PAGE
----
Segun Odegbami’s Daughter On Why She Moved To Nigeria From London & Why Parents Separated
Oct 19, 2014 – Segun Odegbami’s Daughter On Why She Moved To Nigeria From London & How Parents Separation Affected Her
The daughter of Nigerian footballer Segun Odegbami, Yemisi popularly called May7Ven left the shores of Nigeria to London at a very young age. However, she is back in the country to actually give back to the society where she really belongs.
In this recent interview, Yemisi narrated her life story, her career and how her parents marriage problem has affected her.
Read interview excerpt below:
Are you resident in Nigeria now?
I have just moved back two months ago. I have been based in the UK all my life. I left here when I was about six, so yes, most of my life.
So, why did you decide to come back?
I decided to come now that I feel I have done what I could in the UK as a Nigerian entertainer. I left here at a time when there was no film or artist, but now there are a lot of us, a lot of female artistes, big name artistes in the air. And our music is being looked out for all over the world.
I try to keep myself attached because it’s kind of out of sight is out of mind, no matter what kind of music you play. So, I need to be in the system to be able to continue to enhance or develop a bit more. The infrastructure still need work, the management infrastructure are bad. The PR, everything still needs work. And now that the world is looking at what we are doing, it is very important that we get it right. So, apart from being a singer or an artiste, I am also a business person. I have a platform in the UK, I want to bring what I have learnt out there to Nigeria to help entertainers. I have booked a lot of artistes from Nigeria to perform in the UK, a lot of them, with at least 12 shows in a year. I will bring some of my expertise to Nigeria to further develop the entertainment industry as much as I could.
Odegbami and new wife
You have been in London all your life. The few moments you have been here, how can you compare the two?
It is a whole different ball game. I was here in 2007, I established into the whole sound-city and my videos were all over the place. It was on radio, I was signed with Globacom, I did an 18-city tour with Globacom. So, I knew how it was then, but then things were moving so quickly. This time round, I am just lying firmly on the ground to see what is happening around. But then UK is more organised, there is way of doing things; there is a way of getting on radio and TV. Let’s say in the UK, you have a song, you get consistent air play for like four weeks, that person is going to chart or become a brand and then stages after that. It is all-party of it, at least you know there is a plan and success story. In Nigeria, No one knows.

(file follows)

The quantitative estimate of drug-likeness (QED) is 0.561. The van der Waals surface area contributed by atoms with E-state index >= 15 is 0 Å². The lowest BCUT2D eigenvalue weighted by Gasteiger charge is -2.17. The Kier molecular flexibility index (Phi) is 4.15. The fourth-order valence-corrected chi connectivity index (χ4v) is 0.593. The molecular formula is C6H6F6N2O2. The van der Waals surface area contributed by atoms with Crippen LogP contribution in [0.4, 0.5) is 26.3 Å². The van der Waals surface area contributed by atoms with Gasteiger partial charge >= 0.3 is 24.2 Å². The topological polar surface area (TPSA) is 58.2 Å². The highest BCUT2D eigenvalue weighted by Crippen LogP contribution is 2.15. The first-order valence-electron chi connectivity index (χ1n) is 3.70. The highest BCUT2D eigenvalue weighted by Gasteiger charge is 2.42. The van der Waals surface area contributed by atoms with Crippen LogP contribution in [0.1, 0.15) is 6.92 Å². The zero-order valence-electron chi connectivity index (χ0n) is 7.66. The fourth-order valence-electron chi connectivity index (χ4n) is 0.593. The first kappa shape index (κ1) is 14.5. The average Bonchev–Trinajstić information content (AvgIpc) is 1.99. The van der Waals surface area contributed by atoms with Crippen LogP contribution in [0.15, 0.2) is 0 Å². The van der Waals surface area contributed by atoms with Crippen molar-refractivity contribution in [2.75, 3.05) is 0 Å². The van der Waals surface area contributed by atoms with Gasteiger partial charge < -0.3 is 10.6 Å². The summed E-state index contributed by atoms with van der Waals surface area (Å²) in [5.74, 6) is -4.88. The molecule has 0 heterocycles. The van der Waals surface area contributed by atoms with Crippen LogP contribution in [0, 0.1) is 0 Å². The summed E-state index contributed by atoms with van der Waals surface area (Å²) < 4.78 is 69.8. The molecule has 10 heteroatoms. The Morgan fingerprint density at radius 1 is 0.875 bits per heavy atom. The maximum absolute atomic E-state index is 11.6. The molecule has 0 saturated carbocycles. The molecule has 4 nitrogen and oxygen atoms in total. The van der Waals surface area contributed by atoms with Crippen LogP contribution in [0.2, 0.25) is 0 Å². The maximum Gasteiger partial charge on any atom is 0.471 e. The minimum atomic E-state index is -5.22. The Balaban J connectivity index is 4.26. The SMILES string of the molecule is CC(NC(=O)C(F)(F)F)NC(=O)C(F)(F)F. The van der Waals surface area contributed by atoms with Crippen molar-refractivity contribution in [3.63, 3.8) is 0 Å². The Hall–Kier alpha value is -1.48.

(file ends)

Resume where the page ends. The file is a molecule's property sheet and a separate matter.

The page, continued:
How much of your father’s support do you get?
Now I am getting a full support, he just left when I was about 16. I wanted to do this, he said go and study, then he kind of abandoned me to go and study. So, I tried studying but I was always performing in the night, then running off, sneaking to the studio. He wasn’t really supportive of that, not until I shot my first video. I worked on about two, three jobs they paid for because it is very expensive and I was a student, so he saw the video. I think he was with a friend and he called me from Nigeria and said: “Yemisi! Is that you on TV?”. I said yes dad. He said wow, that is my daughter. So, he took it seriously and he has been pushing me to fans, he has been supportive. He does not know more about the industry, so there is very little he can do. Now I am quite stubborn because I am artiste, I am not a famous person. I am a proper musician. I play instruments, I have been singing, so I do not ride upon my father’s name, only now I am telling people all about the name. He left a great legacy, I should be proud of him. For many years I did not want to tell anyone that my name is Yemisi Odegbami, I am a daughter of this because the first thing they will do is oh!! She is Yemisi Odegbami, that is her dad.
Where is your mum now?
She is based in London. She does desire to come back to Nigeria, she has been there for over 35 years. They did not divorce, they were separated for a while, then we struggled, she raised three of us by herself. It was really hard in London but she has come out of it and she is the most beautiful. She is so strong, you will not even see any history of the past in her face. I get emotional when I talk about my mother because she has gone through a lot and now she has come out very strong so she is my big role model.
What has life taught you?
A lot, when I think about my mother and the stuff that she has gone through in life, you know, her hardship, her struggle. Some people put themselves first, ok I want to be a doctor, they are going to focus on the career. They have children but they are still very career-oriented, that is how I am. But someone meant to leave everything they believe in marriage, she took a gamble, she just flew us to the UK, no money, nothing because she wanted a better life for us. She wanted us to have best education, best surroundings. She wanted everything to be different and she did not want to be surrounded by the whole football razzmatazz, women, all that type of things. She took a risk, that risk just ended up causing heartache and pain and parting ways with her husband. Finding us food, with not having anywhere to live, no money, coming out of school, so many bad things, racial abuse beyond the league, assault. She has gone through it all, and you see her, you cannot tell anything in her face, she is still the nicest, the most pleasant person you will meet. It is weird to meet people like that in this life.
[Interview by Vivian Onyebukwa, Sunday Sun]